Mobi-Babble – 7th February, 2016


We are still enjoying the cool season in Pattaya, although the afternoons are starting to warm up with peak temperatures of around 33°C. But the humidity is still very low and the mornings and evenings are very pleasant. We get the occasional overcast day and brief downpours which help with the garden, but by and large, it has stayed pretty dry.

The lake (reservoir) is much higher now after the brief rainy season helped to replenish it, but I don’t think it’s as high as it should be for the oncoming hot season.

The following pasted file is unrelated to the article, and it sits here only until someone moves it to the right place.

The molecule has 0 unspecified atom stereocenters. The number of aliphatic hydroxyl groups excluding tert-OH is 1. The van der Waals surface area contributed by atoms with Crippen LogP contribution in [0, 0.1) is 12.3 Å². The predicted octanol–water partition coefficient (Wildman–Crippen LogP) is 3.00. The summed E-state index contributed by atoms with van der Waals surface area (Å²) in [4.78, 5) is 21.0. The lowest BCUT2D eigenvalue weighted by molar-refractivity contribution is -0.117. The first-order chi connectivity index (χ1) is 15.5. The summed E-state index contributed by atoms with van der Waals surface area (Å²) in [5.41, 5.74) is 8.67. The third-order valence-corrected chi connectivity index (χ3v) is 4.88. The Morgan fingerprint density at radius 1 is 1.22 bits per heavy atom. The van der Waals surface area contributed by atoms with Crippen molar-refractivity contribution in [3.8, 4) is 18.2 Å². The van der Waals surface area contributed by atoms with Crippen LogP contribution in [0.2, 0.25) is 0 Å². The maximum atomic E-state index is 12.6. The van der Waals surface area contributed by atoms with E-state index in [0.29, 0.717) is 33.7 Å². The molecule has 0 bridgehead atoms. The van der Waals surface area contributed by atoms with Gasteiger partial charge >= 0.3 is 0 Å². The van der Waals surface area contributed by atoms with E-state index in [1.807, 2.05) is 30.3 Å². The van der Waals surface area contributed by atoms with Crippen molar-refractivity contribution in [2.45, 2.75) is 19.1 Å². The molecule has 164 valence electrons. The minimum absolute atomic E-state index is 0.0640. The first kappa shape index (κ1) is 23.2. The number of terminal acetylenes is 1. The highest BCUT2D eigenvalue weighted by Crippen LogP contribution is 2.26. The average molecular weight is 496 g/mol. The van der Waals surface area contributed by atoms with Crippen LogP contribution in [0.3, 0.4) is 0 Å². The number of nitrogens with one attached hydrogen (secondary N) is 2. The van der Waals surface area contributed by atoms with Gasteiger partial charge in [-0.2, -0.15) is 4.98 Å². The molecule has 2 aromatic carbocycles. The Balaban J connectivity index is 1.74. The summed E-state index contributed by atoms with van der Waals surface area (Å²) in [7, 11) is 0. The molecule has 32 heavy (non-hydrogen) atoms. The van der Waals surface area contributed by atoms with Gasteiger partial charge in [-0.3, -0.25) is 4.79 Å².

Many parts of Thailand are suffering from severe water shortages, and they reckon it’s the worst drought for 22 years. The poor farmers up-country have been ordered not to grow a second rice crop, (as they usually do), because it will use up what little water there is remaining in the reservoirs, from which the paddy fields are irrigated.

Today, Sunday, we were woken early by the incessant bangs of Chinese firecrackers welcoming in the Chinese New Year. We were still rubbing our eyes from lack of sleep when we were assailed by the crashing of doors, windows and things being blown around outside. I looked out of the window to see the surrounding palm trees bending under the power of gale-force winds.